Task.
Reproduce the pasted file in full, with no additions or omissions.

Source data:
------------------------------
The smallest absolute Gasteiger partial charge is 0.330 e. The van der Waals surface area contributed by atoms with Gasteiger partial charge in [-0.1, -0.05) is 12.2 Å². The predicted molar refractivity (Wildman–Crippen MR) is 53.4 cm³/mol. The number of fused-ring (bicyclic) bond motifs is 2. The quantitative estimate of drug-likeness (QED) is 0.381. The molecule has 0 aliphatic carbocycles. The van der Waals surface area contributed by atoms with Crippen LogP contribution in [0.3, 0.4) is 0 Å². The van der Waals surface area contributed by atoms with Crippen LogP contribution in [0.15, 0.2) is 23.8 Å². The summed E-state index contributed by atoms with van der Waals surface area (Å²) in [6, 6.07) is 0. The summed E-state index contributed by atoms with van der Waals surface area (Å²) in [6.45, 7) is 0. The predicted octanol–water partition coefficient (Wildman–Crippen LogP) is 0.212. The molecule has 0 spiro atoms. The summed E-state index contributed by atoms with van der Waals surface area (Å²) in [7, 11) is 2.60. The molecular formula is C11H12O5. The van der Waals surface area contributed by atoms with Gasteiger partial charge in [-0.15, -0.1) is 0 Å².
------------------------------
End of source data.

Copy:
The smallest absolute Gasteiger partial charge is 0.330 e. The van der Waals surface area contributed by atoms with Gasteiger partial charge in [-0.1, -0.05) is 12.2 Å². The predicted molar refractivity (Wildman–Crippen MR) is 53.4 cm³/mol. The number of fused-ring (bicyclic) bond motifs is 2. The quantitative estimate of drug-likeness (QED) is 0.381. The molecule has 0 aliphatic carbocycles. The van der Waals surface area contributed by atoms with Crippen LogP contribution in [0.3, 0.4) is 0 Å². The van der Waals surface area contributed by atoms with Crippen LogP contribution in [0.15, 0.2) is 23.8 Å². The summed E-state index contributed by atoms with van der Waals surface area (Å²) in [6, 6.07) is 0. The summed E-state index contributed by atoms with van der Waals surface area (Å²) in [6.45, 7) is 0. The predicted octanol–water partition coefficient (Wildman–Crippen LogP) is 0.212. The molecule has 0 spiro atoms. The summed E-state index contributed by atoms with van der Waals surface area (Å²) in [7, 11) is 2.60. The molecular formula is C11H12O5. The van der Waals surface area contributed by atoms with Gasteiger partial charge in [-0.15, -0.1) is 0 Å².